U.S. troops sought as guarantors of Israel-Syria peace

October 04, 1994|By Doug Struck | Doug Struck,Jerusalem Bureau of The Sun

JERUSALEM -- Prime Minister Yitzhak Rabin said that U.S. troops will be required to guarantee peace between Israel and Syria, and predicted that a formal peace treaty with Jordan will be reached this year.

"Today, 980 American soldiers are stationed in the Sinai" to observe compliance of the 1979 Israel-Egypt peace treaty, Mr. Rabin noted. He said he will ask "the same thing" to ensure a peace treaty with Syria.

His support of stationing American troops on the Golan Heights provoked an outburst of criticism by opposition members of the Israeli parliament during Mr. Rabin's annual speech at the start of the Knesset session.

As Mr. Rabin spoke in Jerusalem, President Clinton in Washington was overseeing new steps toward joint cooperation between Jordan and Israel.

Israel's Foreign Minister Shimon Peres and Jordan's Crown Prince Hassan in Washington agreed to a variety of mutual ventures, including further development of the shared Jordan Valley, the opening of a new border crossing and U.S.-assisted creation of a "marine park" on the Red Sea.

The projects "are the building blocks of peace between these ancient lands," Mr. Clinton said at a news conference.

Jordan and Israel symbolically ended their 46-year formal state of war in July. Mr. Rabin said yesterday that negotiations will produce a formal peace treaty "shortly, before the end of the present year."

He said that in a meeting with Jordan's King Hussein last week he was promised a "warm peace." He said King Hussein promised, "In our peace, the border between Israel and Jordan will be completely insignificant."

Disputes over water rights and the exact borders with Jordan are minimal compared to the emotional battle likely to come over an agreement between Syria and Israel.

Such an agreement will require withdrawal of Israeli troops and settlements from most or all of the Golan Heights, captured by Israel in the 1967 Six Day War.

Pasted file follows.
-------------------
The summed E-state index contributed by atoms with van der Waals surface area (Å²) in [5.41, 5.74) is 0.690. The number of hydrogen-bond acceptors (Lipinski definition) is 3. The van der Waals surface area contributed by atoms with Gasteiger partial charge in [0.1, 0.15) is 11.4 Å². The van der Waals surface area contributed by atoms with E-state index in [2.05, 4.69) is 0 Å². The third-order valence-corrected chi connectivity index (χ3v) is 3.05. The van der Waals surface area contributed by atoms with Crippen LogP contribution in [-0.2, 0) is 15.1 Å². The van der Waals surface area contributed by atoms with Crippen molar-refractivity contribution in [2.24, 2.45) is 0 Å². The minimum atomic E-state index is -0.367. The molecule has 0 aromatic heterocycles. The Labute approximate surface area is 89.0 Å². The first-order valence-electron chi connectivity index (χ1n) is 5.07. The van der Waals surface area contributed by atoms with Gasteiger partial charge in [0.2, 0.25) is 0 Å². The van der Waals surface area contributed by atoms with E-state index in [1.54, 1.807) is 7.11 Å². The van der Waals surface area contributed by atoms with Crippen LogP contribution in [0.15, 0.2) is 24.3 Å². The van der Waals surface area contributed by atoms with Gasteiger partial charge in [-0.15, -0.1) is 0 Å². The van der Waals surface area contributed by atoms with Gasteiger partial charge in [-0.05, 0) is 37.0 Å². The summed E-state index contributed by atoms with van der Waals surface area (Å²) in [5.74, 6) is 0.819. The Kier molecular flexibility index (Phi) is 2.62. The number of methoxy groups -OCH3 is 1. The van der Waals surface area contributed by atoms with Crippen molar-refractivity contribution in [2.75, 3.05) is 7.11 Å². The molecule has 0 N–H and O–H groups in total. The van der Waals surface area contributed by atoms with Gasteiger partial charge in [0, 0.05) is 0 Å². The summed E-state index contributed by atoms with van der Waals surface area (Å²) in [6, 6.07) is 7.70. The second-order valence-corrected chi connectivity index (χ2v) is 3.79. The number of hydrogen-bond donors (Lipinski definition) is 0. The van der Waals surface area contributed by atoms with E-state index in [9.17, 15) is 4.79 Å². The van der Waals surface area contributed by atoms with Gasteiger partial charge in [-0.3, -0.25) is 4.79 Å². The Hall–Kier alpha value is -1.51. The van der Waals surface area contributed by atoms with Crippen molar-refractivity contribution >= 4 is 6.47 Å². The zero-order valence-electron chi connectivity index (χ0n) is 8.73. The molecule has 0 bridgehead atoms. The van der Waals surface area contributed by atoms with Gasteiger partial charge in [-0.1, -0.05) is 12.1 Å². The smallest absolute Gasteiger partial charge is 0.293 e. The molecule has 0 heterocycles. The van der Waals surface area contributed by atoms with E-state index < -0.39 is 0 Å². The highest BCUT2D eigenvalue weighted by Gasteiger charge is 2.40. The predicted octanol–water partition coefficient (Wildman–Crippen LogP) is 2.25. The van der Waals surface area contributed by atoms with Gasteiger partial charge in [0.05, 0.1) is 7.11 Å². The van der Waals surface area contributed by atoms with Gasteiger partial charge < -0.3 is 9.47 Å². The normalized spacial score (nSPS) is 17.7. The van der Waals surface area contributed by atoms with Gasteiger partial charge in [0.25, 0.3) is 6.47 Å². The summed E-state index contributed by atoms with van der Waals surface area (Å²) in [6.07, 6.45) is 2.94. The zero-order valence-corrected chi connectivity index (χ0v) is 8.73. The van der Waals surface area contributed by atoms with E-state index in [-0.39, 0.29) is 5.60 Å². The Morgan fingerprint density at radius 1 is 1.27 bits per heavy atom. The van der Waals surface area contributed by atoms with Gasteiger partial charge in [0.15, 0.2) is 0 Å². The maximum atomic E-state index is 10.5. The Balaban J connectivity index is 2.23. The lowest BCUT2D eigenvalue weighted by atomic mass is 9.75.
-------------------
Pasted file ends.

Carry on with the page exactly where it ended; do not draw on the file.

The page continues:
Mr. Rabin repeated yesterday his pledge to bring any such treaty to a referendum. He said he would do so, however, only after the agreement is reached, and not before the negotiations are completed, as opponents demand.

"You're trying to make a deal behind the public's back and present the completed facts," the leader of the opposition Likud Party, Binyamin Netanyahu, said in his response to the prime minister's speech.

"You are going to put the meat between the lion's jaws, and then ask the people if they want to remove the meat. The right thing to do is to hold an election now."

Mr. Rabin denied that there already is a secret agreement with Syria. He said that the extent of Israeli withdrawal from the Golan Heights is not set. He said he wants a "test of normalization" to last three years, "during which we will hold onto most of the Golan Heights," a proposal that Syria has rejected.

He said Israel's security must be assured, which he asserted must involve reducing forces on both sides of the Golan Heights, demilitarizing more land in Syria than in Israel, and "deploying multinational forces," including U.S. troops, on the plateau.

Although the prime minister has mentioned the stationing of international troops before, his speech yesterday made clear that the presence of American soldiers to separate Syrian and Israeli troops is a part of the continuing negotiations.

The Knesset, habitually raucous during the prime minister's speech, erupted with shouts from opposition members at Mr. Rabin's reference to U.S. troops. Opponents argue that Israel should not rely on American forces.

"No observers . . . will prevent Syrian violations," Mr. Netanyahu said.

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